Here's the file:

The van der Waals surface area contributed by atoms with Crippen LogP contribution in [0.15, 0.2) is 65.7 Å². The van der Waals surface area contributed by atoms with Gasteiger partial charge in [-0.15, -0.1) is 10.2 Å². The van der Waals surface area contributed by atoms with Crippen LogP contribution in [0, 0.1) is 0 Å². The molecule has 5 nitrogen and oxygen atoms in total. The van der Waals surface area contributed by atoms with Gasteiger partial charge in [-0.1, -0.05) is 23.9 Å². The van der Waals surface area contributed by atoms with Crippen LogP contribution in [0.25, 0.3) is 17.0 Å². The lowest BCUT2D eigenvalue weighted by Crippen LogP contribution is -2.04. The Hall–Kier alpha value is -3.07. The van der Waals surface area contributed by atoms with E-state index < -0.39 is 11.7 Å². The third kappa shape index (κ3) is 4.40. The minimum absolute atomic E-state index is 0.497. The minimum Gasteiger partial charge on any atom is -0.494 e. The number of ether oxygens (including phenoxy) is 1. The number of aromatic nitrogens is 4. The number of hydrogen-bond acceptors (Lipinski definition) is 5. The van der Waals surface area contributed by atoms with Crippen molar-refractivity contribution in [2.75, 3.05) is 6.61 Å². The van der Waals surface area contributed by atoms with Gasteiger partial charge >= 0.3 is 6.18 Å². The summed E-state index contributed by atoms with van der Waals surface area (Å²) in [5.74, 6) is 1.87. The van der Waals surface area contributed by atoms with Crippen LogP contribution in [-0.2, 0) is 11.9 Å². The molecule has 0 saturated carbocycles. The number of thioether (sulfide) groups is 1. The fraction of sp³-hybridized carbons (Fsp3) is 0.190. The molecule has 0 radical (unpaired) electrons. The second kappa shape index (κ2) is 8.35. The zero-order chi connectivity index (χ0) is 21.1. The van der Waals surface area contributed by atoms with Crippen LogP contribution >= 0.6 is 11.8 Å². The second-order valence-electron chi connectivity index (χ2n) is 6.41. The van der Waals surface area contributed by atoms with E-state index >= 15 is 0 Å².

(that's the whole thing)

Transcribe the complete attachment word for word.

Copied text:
The van der Waals surface area contributed by atoms with Crippen LogP contribution in [0.15, 0.2) is 65.7 Å². The van der Waals surface area contributed by atoms with Gasteiger partial charge in [-0.15, -0.1) is 10.2 Å². The van der Waals surface area contributed by atoms with Crippen LogP contribution in [0, 0.1) is 0 Å². The molecule has 5 nitrogen and oxygen atoms in total. The van der Waals surface area contributed by atoms with Gasteiger partial charge in [-0.1, -0.05) is 23.9 Å². The van der Waals surface area contributed by atoms with Crippen LogP contribution in [0.25, 0.3) is 17.0 Å². The lowest BCUT2D eigenvalue weighted by Crippen LogP contribution is -2.04. The Hall–Kier alpha value is -3.07. The van der Waals surface area contributed by atoms with E-state index < -0.39 is 11.7 Å². The third kappa shape index (κ3) is 4.40. The minimum absolute atomic E-state index is 0.497. The minimum Gasteiger partial charge on any atom is -0.494 e. The number of ether oxygens (including phenoxy) is 1. The number of aromatic nitrogens is 4. The number of hydrogen-bond acceptors (Lipinski definition) is 5. The van der Waals surface area contributed by atoms with Crippen molar-refractivity contribution in [2.75, 3.05) is 6.61 Å². The van der Waals surface area contributed by atoms with Gasteiger partial charge >= 0.3 is 6.18 Å². The summed E-state index contributed by atoms with van der Waals surface area (Å²) in [5.74, 6) is 1.87. The van der Waals surface area contributed by atoms with Crippen LogP contribution in [-0.2, 0) is 11.9 Å². The molecule has 0 saturated carbocycles. The number of thioether (sulfide) groups is 1. The fraction of sp³-hybridized carbons (Fsp3) is 0.190. The molecule has 0 radical (unpaired) electrons. The second kappa shape index (κ2) is 8.35. The zero-order chi connectivity index (χ0) is 21.1. The van der Waals surface area contributed by atoms with Crippen LogP contribution >= 0.6 is 11.8 Å². The second-order valence-electron chi connectivity index (χ2n) is 6.41. The van der Waals surface area contributed by atoms with E-state index >= 15 is 0 Å².